At last, bridesmaid dresses you really can wear again

  • By Cara Kelly The Washington Post
  • Friday, May 16, 2014 11:20am
  • Life

Brides have long told their closest friends and family a little white lie when asking them to be part of the bridal party.

“Don’t worry,” an infinity of women have uttered to their bridesmaids, “you’ll be able to wear the dress again.”

In truth, most women of a certain age have yards of pastel chiffon shoved into the far corners of their closets, never to be seen again.

Thankfully, designers have begun shifting the aesthetic of bridesmaid dresses to more closely mirror ready-to-wear pieces, said Julia Lichtman Kepniss of Hitched bridal salon in Washington, D.C.

Neutral shades like charcoal, black and tan are pushing out the lilac and cornflower. Choices in fabrics have expanded past the crinkled chiffon and silk satins that dominated the past decade. Lace, tulle and jersey have emerged as more versatile options.

Restyling these dresses so they may be worn to other events is possible. It all comes down to accessories, said Saks Fifth Avenue stylist Michele Lopez. Large earrings or a dramatic heel can change the entire feel of a dress. Tailoring is also key. Slimming the silhouette of a skirt, taking up a hemline or removing straps and embellishments can help make a begrudged purchase into a treasured staple.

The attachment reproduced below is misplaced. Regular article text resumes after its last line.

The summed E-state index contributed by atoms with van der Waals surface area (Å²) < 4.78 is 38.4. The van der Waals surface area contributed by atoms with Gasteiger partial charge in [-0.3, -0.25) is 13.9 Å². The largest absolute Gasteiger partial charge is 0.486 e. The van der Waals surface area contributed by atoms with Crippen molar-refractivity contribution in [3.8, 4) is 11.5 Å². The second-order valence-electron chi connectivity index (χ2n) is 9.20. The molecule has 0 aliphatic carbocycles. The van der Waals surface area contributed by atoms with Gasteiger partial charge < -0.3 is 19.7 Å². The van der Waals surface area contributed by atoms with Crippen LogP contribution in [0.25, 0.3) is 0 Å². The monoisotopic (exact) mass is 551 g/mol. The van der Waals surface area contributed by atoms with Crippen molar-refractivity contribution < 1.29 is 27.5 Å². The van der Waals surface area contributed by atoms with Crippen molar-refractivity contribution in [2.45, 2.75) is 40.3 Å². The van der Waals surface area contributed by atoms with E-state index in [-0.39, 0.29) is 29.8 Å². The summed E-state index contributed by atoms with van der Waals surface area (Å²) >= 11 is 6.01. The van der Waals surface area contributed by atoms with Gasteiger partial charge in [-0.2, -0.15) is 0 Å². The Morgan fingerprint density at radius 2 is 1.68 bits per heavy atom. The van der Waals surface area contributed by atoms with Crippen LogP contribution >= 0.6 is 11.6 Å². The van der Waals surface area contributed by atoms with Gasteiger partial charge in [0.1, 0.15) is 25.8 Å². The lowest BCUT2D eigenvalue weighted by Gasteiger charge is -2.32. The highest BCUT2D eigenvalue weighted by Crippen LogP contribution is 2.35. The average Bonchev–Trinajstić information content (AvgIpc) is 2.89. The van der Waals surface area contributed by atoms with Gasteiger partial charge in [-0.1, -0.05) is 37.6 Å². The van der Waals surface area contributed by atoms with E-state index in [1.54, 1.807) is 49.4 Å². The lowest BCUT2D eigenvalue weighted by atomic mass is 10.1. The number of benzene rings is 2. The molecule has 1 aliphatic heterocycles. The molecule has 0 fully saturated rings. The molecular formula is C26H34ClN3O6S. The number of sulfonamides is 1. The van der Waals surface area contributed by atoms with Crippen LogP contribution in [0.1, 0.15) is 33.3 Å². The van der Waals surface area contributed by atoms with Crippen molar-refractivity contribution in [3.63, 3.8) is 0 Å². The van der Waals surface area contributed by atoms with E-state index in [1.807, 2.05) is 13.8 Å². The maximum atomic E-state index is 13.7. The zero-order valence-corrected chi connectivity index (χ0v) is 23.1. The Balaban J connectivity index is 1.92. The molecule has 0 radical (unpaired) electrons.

More in Life

Beer of the Week: Scuttlebutt’s Night Circus

The Everett brewery’s head brewer had nightmares trying to dial in its new coffee and coconut ale.

Viognier: French white grape gaining foothold in Washington

Viognier, the noble white grape of the northern Rhône Valley of France,… Continue reading

Curries continues home-cooked Indian cuisine at new location

The restaurant, now located on Evergreen Way, also puts an Indian spin on Northwest cooking.

New documentary chronicles Obama’s last year in White House

“The Final Year” doesn’t paint the administration in rosy colors, but it isn’t too critical either.

‘Forever My Girl’ takes a page from the Nicholas Sparks genre

The film based on a novel by Heidi McLaughlin is a well-worn tale of lost love and redemption.

Christian Bale seems to channel Clint Eastwood in ‘Hostiles’

Bale plays a U.S. cavalry captain who escorts a dying Cheyenne chief to his tribal homeland.

International guitar tour led by Lulo Reinhardt stops in Edmonds

International Guitar Night, now in its 18th year, is Jan. 24 at the Edmonds Center for the Arts.

The latest on Snohomish County’s breweries, wineries and distilleries.

recreated one of those old recipes, brewing Tennant’s 1954 Gold Label Barleywine

New Cascadia Art Museum exhibit showcases mid-century designs

The exhibition includes ceramics, furniture, clothing, sculpture and jewelry from 1948 to 1966.

Most Read